Globalization in Darwin's Nightmare
Hubert Sauper’s 2004 documentary Darwin’s Nightmare illustrates the negative effects of globalization on a specific area and culture in the world. It shows a stark reality presented through very striking images and interviews. The film focuses on Mwanza, a small fishing village on Lake Victoria in Tanzania, and its economic dependence on a species of fish known as the Nile Perch. It describes how a few decades after the Nile Perch was artificially introduced to Lake Victoria by Europeans, it had completely dominated the ecosystem of the lake, eating every other species of fish that was indigenous to the region. The Nile Perch is a large predator that completely ate out the previous inhabitants of Lake Victoria, none of which, the viewer learns, ever yielded as much money for the fish market in Europe.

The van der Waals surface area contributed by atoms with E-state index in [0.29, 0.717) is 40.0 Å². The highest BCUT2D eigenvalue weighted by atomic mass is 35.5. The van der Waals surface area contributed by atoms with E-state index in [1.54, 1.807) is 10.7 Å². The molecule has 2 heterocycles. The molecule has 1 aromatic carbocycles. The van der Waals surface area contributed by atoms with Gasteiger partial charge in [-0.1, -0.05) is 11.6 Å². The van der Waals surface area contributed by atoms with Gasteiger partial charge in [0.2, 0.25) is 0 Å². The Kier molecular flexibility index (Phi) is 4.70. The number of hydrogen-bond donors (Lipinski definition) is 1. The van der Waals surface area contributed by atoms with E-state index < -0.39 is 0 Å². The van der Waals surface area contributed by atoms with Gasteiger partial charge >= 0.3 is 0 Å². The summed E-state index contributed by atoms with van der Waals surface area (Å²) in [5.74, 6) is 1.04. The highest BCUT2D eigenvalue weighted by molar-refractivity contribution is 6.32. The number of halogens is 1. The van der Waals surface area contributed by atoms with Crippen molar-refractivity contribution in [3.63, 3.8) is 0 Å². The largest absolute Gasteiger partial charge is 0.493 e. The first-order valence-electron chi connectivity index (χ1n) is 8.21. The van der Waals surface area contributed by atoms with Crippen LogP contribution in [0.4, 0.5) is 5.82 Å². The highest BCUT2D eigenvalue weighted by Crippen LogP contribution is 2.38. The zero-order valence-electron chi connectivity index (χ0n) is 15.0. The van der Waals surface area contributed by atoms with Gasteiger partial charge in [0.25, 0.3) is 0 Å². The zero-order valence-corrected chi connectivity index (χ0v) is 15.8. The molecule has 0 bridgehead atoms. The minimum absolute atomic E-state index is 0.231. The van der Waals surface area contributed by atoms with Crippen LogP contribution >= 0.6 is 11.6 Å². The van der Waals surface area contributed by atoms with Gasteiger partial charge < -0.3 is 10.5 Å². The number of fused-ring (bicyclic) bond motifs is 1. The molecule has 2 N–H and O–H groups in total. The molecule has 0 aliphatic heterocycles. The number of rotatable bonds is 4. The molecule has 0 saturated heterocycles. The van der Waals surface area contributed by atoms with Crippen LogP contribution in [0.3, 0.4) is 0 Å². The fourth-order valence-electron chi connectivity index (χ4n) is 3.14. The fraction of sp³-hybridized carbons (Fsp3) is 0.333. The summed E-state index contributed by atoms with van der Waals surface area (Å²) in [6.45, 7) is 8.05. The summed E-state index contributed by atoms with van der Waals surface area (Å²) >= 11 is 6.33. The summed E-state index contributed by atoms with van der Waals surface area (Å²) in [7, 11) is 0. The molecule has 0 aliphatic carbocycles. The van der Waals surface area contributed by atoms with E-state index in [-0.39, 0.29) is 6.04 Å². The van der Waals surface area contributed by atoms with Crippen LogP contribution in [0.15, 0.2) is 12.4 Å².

Darwin’s Nightmare follows the stories of a few different residents of Mwanza, as well as a flight crew from Ukraine, to show how the town as a whole has been affected economically and culturally by the introduction of the Nile Perch to Lake Victoria. The viewer learns that once the Nile Perch are caught, they are filleted at a local processing factory, and the fillets are then transported by airplane back to Europe for distribution and consumption. The filmmakers check in with the manager at one of these factories, who tells the story of how the Nile Perch came to Tanzania, and relates that all the towns bordering Lake Victoria are now completely dependent on Nile Perch fishing. He frames the issue positively in terms of economics, as the Nile Perch nets the factory more money than other fish such as the cichlid, which is one of the species of Lake Victoria to be killed off. However, a short journey outside the factory and into the village of Mwanza itself tells a different story. Despite the increased industrial presence that appeared in the wake of the Nile Perch flourishing, Mwanza is exceptionally poor and underdeveloped. Children are homeless and most of the women in the town work as prostitutes who primarily service the foreign flight crews that come to pick up the fillets from the factories. AIDS is apparently running rampant, as the only thing resembling sex education seems to consist of a local preacher who counsels some of the women, but tells them that the use of condoms is a sin against god, raising the possibility that, though his faith is not divulged in the film, the preacher was taught in and represents a Western, Judeo‐Christian tradition.